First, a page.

The Continuing Case for Aiding Ukraine
Those who oppose the gift or sale of defensive weapons to Ukraine have long rested their argument on a simple supposition: that any level of help the West might muster will inevitably be exceeded by Russian military escalation. After all, they argue, Ukraine is more important to Russia than it is to the United States. Lost in this argument, though, is the clear fact that Ukraine is more important to Ukrainians than it is to Russians – including many Ukrainians who are Russian speakers and/or ethnically Russian.
This inconvenient truth is why Russian President Vladimir Putin has been forced to lie to his own people about the nature of his government’s war against Ukraine, and the extent of Russian casualties there. It is why Ukrainian demonstrators did not leave Kyiv’s Maidan Square in February 2014, even after sniper fire killed dozens of their own (an event compellingly documented in the recent NetFlix documentary “Winter on Fire”). It is why untrained and woefully equipped Ukrainians rushed to stop the Russian-led and –sponsored takeover of parts of Ukraine’s Eastern provinces of Luhansk and Donetsk. It is why an increasingly capable and growing Ukrainian military has more than 200,000 active duty soldiers facing Moscow's forces, and the reason volunteer organizations throughout Ukraine are providing food clothing and medical help to these troops. Finally, it is why, at least for the moment, Moscow has determined that the cost of further aggression in Ukraine is too high, and is abiding by a tenuous ceasefire.
But that truce does not return the Ukrainian territory unjustly taken by the Kremlin to date. Nor does it give Russia and its separatist allies all of the territory they covet. Which is why no one in Ukraine truly believes that the lull in fighting is permanent. At some point, Ukrainians of all walks of life are convinced, Russia will resume hostilities to take from Ukraine what it could not wrangle at the political bargaining table.
To increase the chances of protecting and regaining its territory, Ukraine hopes to further raise the costs to Russia of any new attack–as well as to make Moscow’s continued occupation of parts of Luhansk and Donetsk more expensive.
The government of Ukrainian president Petro Poroshenko has launched an ongoing (and successful) effort to upgrade the training and equipping of Ukraine’s military. Better equipment is likewise slowly finding its way to Ukraine, while more and more countries are sending trainers to complement the Ukrainian combat veterans who are now training their own.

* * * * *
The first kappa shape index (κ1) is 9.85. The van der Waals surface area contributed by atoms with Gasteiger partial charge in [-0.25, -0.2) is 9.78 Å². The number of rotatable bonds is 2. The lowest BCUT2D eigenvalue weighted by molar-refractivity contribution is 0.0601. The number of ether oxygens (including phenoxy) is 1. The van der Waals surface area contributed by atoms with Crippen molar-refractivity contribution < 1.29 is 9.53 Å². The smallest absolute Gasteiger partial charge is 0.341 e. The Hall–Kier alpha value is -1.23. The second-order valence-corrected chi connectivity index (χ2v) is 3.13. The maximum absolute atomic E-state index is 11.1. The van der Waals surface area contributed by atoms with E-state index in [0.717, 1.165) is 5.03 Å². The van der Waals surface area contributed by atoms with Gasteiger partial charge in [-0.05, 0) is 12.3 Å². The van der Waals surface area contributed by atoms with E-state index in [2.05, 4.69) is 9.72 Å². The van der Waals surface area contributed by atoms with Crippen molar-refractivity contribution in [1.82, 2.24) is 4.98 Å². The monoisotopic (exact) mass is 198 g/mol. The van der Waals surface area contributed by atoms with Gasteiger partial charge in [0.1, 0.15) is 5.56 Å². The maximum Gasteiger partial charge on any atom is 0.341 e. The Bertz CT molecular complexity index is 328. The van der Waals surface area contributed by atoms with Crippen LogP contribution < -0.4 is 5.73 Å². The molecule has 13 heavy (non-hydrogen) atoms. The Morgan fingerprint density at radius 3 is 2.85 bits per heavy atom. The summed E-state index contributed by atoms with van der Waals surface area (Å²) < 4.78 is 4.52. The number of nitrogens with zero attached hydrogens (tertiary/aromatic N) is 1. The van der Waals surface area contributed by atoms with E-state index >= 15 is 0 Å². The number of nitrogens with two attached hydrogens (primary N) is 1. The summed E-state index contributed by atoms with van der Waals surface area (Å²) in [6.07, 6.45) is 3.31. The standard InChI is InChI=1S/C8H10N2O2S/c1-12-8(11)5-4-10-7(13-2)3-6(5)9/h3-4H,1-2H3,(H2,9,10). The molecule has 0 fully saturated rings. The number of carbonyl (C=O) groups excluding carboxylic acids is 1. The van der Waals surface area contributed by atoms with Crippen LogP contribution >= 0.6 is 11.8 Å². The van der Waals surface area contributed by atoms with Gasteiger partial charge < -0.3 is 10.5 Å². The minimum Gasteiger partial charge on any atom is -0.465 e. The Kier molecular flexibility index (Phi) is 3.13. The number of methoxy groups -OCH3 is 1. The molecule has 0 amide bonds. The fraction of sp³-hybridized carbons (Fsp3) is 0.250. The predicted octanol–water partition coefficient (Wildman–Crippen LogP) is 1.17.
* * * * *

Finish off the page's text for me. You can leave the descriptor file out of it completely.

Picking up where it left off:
Ukraine’s growing direct military strength is compounded by asymmetric advantage. That is because if Russia invades further invade Ukraine, it would be taking territory occupied by large numbers of people who are friendly to Kiev – the ideal basis for an Kiev-led insurgency whose attacks on Russian troops would be a nightmare for Moscow.
But the challenge posed by Russia isn’t limited to the battlefield. Currently, Ukrainian national television does not reach many people in Eastern Ukraine, or the few Ukrainians who live on the Russian side of the border. That is simply a matter of capacity; robust Ukrainian programming exists, and its expansion is vital given the unanswered Russian propaganda that has permeated the country’s east in the battle for “hearts and minds” that has raged alongside the physical fight.
Economic independence is also a prerequisite for resolute Ukrainian action. Over the years, Ukraine has been subjected to extensive economic pressure from Russia in the form of energy blackmail and institutionalized corruption. Kiev is now moving to change this state of affairs; the Ukrainian government is making major—and so far successful—efforts to become less dependent upon Russian gas, even as it takes steps to root out corruption in various sectors of the national economy.
The extent of the challenge confronting Kiev is enormous, but it is not insurmountable. With help from the West, the Poroshenko government can make progress on all of those fronts.
That assistance starts with military aid. Here, it is useful to remember that Ukraine has never asked the West to fight on its behalf. It only requests modest aid in order to close the military technology gap that currently exists with Russia.
It is in America’s interests to provide it, and thereby give Kyiv a fighting chance. If we do not, we increase the risk of further Russian aggression against Ukraine, as well as Russian designs on other friendly countries, including NATO members.
Herman Pirchner, Jr. is President of the American Foreign Policy Council in Washington, DC. He just returned from a nine-day fact-finding mission to Ukraine.